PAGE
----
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Many thanks for your patience. The starting point is that there is no obligation on an employer to accept an employee’s application for VR so they do have the right to reject it, even if you had made a valid case to be made redundant. So the fact that they had rejected your application and later on implemented your recommendations is not in itself unlawful. The issue for you here is that you had submitted your resignation – to be able to claim against the employer now would require you to make a claim for constructive dismissal, which occurs when the following two elements are present:
· Serious breach of contract by the employer; and
· An acceptance of that breach by the employee, who in turn treats the contract of employment as at an end. The employee must act in response to the breach and must not delay any action too long.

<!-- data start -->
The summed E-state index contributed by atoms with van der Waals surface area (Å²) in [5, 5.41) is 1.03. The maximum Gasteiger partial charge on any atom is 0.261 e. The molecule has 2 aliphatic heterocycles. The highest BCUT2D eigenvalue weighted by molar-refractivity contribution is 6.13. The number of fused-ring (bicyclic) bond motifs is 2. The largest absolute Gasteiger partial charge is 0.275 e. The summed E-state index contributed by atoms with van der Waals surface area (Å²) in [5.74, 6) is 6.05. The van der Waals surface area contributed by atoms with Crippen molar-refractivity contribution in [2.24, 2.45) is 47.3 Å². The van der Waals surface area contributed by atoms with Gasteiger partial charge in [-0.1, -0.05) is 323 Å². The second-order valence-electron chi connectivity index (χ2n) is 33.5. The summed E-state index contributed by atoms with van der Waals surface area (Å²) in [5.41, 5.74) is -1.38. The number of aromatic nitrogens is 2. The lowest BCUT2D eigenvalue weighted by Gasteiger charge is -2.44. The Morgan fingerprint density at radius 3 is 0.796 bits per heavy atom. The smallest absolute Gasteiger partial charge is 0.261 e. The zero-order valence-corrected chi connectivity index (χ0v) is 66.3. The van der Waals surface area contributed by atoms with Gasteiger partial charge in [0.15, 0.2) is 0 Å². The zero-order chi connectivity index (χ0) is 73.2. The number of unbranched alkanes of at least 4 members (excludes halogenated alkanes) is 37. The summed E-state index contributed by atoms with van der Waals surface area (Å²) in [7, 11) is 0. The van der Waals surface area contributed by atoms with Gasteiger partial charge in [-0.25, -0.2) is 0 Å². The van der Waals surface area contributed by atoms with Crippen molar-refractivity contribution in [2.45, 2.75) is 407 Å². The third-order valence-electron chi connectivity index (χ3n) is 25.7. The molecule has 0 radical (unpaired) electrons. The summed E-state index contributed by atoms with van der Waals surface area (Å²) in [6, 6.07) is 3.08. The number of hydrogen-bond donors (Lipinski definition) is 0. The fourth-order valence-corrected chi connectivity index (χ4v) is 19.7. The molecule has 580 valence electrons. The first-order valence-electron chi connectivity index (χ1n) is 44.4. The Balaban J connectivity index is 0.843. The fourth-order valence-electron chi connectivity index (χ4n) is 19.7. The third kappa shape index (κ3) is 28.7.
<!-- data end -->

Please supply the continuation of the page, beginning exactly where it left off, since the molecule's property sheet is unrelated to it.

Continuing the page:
A common breach by the employer occurs when it, or its employees, have broken the implied contractual term of trust and confidence. The conduct relied on could be a single act, or a series of less serious acts over a period of time, which together could be treated as serious enough (usually culminating in the 'last straw' scenario).
Sadly, I do not see the fact that your application for VR was refused or the time it has taken as a serious breach of contract, because as pointed out they are under no obligation to accept a VR application, even if it had a god point to make in terms of why it should be accepted.
Saying that, you can still try and negotiate with them for something, such as to be compensated at least with something. You can also use ACAS for these negotiations and you would then get a professional mediation service for free – you have nothing to lose by doing so.
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